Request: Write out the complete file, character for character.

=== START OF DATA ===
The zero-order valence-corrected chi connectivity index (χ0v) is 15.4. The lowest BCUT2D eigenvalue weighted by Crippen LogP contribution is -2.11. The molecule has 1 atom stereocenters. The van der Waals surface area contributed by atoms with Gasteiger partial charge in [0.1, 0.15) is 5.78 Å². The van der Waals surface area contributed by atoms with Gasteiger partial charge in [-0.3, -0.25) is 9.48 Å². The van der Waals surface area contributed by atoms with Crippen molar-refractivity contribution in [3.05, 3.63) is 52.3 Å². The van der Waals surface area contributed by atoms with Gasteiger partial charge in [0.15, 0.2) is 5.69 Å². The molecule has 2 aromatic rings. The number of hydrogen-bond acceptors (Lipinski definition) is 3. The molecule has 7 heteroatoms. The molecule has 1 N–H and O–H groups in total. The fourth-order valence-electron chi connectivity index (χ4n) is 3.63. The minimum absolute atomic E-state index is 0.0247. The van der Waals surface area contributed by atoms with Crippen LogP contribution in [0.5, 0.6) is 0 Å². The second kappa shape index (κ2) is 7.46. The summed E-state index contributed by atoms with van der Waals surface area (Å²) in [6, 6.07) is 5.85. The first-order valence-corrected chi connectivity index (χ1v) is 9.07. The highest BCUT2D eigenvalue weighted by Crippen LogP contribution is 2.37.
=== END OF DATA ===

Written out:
The zero-order valence-corrected chi connectivity index (χ0v) is 15.4. The lowest BCUT2D eigenvalue weighted by Crippen LogP contribution is -2.11. The molecule has 1 atom stereocenters. The van der Waals surface area contributed by atoms with Gasteiger partial charge in [0.1, 0.15) is 5.78 Å². The van der Waals surface area contributed by atoms with Gasteiger partial charge in [-0.3, -0.25) is 9.48 Å². The van der Waals surface area contributed by atoms with Crippen molar-refractivity contribution in [3.05, 3.63) is 52.3 Å². The van der Waals surface area contributed by atoms with Gasteiger partial charge in [0.15, 0.2) is 5.69 Å². The molecule has 2 aromatic rings. The number of hydrogen-bond acceptors (Lipinski definition) is 3. The molecule has 7 heteroatoms. The molecule has 1 N–H and O–H groups in total. The fourth-order valence-electron chi connectivity index (χ4n) is 3.63. The minimum absolute atomic E-state index is 0.0247. The van der Waals surface area contributed by atoms with Crippen LogP contribution in [0.5, 0.6) is 0 Å². The second kappa shape index (κ2) is 7.46. The summed E-state index contributed by atoms with van der Waals surface area (Å²) in [6, 6.07) is 5.85. The first-order valence-corrected chi connectivity index (χ1v) is 9.07. The highest BCUT2D eigenvalue weighted by Crippen LogP contribution is 2.37.